A Shell-like Model for General Purpose Programming
Shell scripting languages such as bash are designed to integrate with an OS, which mainly involves managing processes with implicit input and output streams. They also attempt to do this in a compact way that could be reasonably typed on a command-line interface.
However, existing shell languages are not sufficient to serve as general-purpose languages—values are not observable except in raw streams of bytes, and they lack modern language features such as lexical scope and higher-order functions.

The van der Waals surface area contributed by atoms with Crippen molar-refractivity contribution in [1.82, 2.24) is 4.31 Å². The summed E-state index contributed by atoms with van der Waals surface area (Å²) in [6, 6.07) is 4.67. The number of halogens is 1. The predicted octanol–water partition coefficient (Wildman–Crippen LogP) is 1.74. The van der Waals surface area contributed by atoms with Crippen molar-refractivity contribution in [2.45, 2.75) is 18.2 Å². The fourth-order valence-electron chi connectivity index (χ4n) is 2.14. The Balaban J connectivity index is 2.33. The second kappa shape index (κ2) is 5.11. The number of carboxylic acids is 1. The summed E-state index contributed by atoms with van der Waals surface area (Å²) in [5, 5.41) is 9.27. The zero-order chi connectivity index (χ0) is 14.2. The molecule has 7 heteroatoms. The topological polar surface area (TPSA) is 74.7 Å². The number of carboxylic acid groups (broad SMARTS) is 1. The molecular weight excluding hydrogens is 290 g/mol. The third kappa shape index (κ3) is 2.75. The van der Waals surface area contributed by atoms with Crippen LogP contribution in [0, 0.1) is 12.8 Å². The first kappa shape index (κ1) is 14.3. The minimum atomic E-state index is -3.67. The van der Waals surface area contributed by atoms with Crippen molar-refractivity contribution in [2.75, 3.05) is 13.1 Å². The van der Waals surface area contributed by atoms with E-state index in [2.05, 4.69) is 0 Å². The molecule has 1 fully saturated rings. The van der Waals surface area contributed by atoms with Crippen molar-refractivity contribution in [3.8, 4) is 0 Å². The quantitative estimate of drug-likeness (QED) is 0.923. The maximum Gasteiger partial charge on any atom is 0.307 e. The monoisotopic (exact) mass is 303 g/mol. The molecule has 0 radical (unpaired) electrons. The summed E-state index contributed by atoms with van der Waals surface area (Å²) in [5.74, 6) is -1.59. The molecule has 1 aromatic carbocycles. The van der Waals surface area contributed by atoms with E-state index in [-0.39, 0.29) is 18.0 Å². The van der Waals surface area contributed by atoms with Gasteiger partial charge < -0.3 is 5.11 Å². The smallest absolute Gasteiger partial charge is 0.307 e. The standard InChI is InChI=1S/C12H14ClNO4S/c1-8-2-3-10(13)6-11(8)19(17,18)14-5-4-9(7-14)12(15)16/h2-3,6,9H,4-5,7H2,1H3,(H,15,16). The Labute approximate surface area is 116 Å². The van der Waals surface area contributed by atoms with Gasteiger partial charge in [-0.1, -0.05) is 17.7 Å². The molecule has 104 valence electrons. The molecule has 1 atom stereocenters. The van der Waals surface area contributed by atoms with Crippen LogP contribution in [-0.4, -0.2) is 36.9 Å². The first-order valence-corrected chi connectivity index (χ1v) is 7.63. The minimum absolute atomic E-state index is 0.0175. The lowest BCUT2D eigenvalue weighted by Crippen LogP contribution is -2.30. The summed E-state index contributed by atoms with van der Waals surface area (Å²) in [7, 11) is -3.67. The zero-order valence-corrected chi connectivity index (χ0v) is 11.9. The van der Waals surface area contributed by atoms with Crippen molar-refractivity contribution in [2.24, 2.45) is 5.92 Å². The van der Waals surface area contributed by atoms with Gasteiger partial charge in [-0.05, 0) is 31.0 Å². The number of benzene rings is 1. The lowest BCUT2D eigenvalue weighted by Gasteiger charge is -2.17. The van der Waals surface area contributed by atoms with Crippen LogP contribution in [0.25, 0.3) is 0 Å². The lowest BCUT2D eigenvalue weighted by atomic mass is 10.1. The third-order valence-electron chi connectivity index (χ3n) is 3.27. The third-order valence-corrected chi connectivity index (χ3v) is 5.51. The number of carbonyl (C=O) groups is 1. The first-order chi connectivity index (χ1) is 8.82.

By way of a new programming language, Magritte, we propose a general-purpose programming language with semantics similar to bash. In this paper, we discuss the early design of such a system, in which the primary unit of composition, like bash, is processes with input and output channels, which can be read from or written to at any time, and which can be chained together via a pipe operator. We also explore concurrency semantics for such a language.
Tue 2 Apr (GMT+02:00) Amsterdam, Berlin, Bern, Rome, Stockholm, Vienna change
|16:00 - 16:30|
Jeanine Miller AdkissonTokyo Institute of Technology, Johannes WestlundTokyo Institute of Technology, Japan / KTH Royal Institute of Technology, Sweden, Hidehiko MasuharaTokyo Institute of TechnologyPre-print
|16:30 - 17:00|
|17:00 - 17:30|